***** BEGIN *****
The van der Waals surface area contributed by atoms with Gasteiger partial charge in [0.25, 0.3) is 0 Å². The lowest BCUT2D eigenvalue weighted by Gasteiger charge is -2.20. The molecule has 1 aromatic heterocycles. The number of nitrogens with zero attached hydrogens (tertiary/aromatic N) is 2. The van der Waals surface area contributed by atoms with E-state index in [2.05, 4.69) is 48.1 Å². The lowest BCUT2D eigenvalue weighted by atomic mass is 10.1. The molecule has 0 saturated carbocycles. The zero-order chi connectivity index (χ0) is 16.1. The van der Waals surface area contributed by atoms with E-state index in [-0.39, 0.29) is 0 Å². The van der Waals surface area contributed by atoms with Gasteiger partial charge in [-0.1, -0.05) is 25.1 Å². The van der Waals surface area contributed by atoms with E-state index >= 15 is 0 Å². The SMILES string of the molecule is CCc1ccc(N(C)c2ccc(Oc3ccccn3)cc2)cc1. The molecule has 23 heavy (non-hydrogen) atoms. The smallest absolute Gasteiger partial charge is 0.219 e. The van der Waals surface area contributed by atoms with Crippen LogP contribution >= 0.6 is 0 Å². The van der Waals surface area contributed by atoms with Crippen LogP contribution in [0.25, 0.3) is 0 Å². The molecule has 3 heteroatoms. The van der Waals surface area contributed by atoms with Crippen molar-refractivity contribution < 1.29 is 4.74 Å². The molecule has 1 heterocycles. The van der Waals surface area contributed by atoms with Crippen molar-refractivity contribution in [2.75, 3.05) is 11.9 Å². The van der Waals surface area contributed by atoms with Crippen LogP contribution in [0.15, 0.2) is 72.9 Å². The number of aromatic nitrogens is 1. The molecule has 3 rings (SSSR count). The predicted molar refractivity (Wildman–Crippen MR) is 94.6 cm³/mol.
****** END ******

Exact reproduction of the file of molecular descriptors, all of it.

The van der Waals surface area contributed by atoms with Gasteiger partial charge in [0.25, 0.3) is 0 Å². The lowest BCUT2D eigenvalue weighted by Gasteiger charge is -2.20. The molecule has 1 aromatic heterocycles. The number of nitrogens with zero attached hydrogens (tertiary/aromatic N) is 2. The van der Waals surface area contributed by atoms with E-state index in [2.05, 4.69) is 48.1 Å². The lowest BCUT2D eigenvalue weighted by atomic mass is 10.1. The molecule has 0 saturated carbocycles. The zero-order chi connectivity index (χ0) is 16.1. The van der Waals surface area contributed by atoms with E-state index in [-0.39, 0.29) is 0 Å². The van der Waals surface area contributed by atoms with Gasteiger partial charge in [-0.1, -0.05) is 25.1 Å². The van der Waals surface area contributed by atoms with E-state index >= 15 is 0 Å². The SMILES string of the molecule is CCc1ccc(N(C)c2ccc(Oc3ccccn3)cc2)cc1. The molecule has 23 heavy (non-hydrogen) atoms. The smallest absolute Gasteiger partial charge is 0.219 e. The van der Waals surface area contributed by atoms with Crippen LogP contribution >= 0.6 is 0 Å². The van der Waals surface area contributed by atoms with Crippen LogP contribution in [0.25, 0.3) is 0 Å². The molecule has 3 heteroatoms. The van der Waals surface area contributed by atoms with Crippen molar-refractivity contribution < 1.29 is 4.74 Å². The molecule has 1 heterocycles. The van der Waals surface area contributed by atoms with Crippen molar-refractivity contribution in [2.75, 3.05) is 11.9 Å². The van der Waals surface area contributed by atoms with Crippen LogP contribution in [0.15, 0.2) is 72.9 Å². The number of aromatic nitrogens is 1. The molecule has 3 rings (SSSR count). The predicted molar refractivity (Wildman–Crippen MR) is 94.6 cm³/mol.